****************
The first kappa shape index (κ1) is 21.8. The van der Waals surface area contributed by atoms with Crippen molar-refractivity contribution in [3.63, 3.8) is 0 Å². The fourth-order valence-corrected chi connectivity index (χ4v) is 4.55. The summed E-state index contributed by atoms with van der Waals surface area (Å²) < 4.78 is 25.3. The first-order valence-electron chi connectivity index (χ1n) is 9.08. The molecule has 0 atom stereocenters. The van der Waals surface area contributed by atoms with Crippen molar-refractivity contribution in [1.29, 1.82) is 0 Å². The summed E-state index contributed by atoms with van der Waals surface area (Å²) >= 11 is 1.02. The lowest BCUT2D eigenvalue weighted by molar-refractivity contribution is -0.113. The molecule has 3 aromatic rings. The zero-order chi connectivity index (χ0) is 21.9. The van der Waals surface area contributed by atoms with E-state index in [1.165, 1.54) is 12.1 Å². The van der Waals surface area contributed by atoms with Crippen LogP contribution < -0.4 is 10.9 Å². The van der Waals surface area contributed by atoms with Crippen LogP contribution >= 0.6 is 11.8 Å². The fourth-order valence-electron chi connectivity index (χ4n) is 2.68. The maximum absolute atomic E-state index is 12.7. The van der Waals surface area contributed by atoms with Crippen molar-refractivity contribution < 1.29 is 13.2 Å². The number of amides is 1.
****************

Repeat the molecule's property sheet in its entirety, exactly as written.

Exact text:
The first kappa shape index (κ1) is 21.8. The van der Waals surface area contributed by atoms with Crippen molar-refractivity contribution in [3.63, 3.8) is 0 Å². The fourth-order valence-corrected chi connectivity index (χ4v) is 4.55. The summed E-state index contributed by atoms with van der Waals surface area (Å²) < 4.78 is 25.3. The first-order valence-electron chi connectivity index (χ1n) is 9.08. The molecule has 0 atom stereocenters. The van der Waals surface area contributed by atoms with Crippen molar-refractivity contribution in [1.29, 1.82) is 0 Å². The summed E-state index contributed by atoms with van der Waals surface area (Å²) >= 11 is 1.02. The lowest BCUT2D eigenvalue weighted by molar-refractivity contribution is -0.113. The molecule has 3 aromatic rings. The zero-order chi connectivity index (χ0) is 21.9. The van der Waals surface area contributed by atoms with E-state index in [1.165, 1.54) is 12.1 Å². The van der Waals surface area contributed by atoms with Crippen LogP contribution < -0.4 is 10.9 Å². The van der Waals surface area contributed by atoms with Crippen LogP contribution >= 0.6 is 11.8 Å². The fourth-order valence-electron chi connectivity index (χ4n) is 2.68. The maximum absolute atomic E-state index is 12.7. The van der Waals surface area contributed by atoms with Crippen molar-refractivity contribution < 1.29 is 13.2 Å². The number of amides is 1.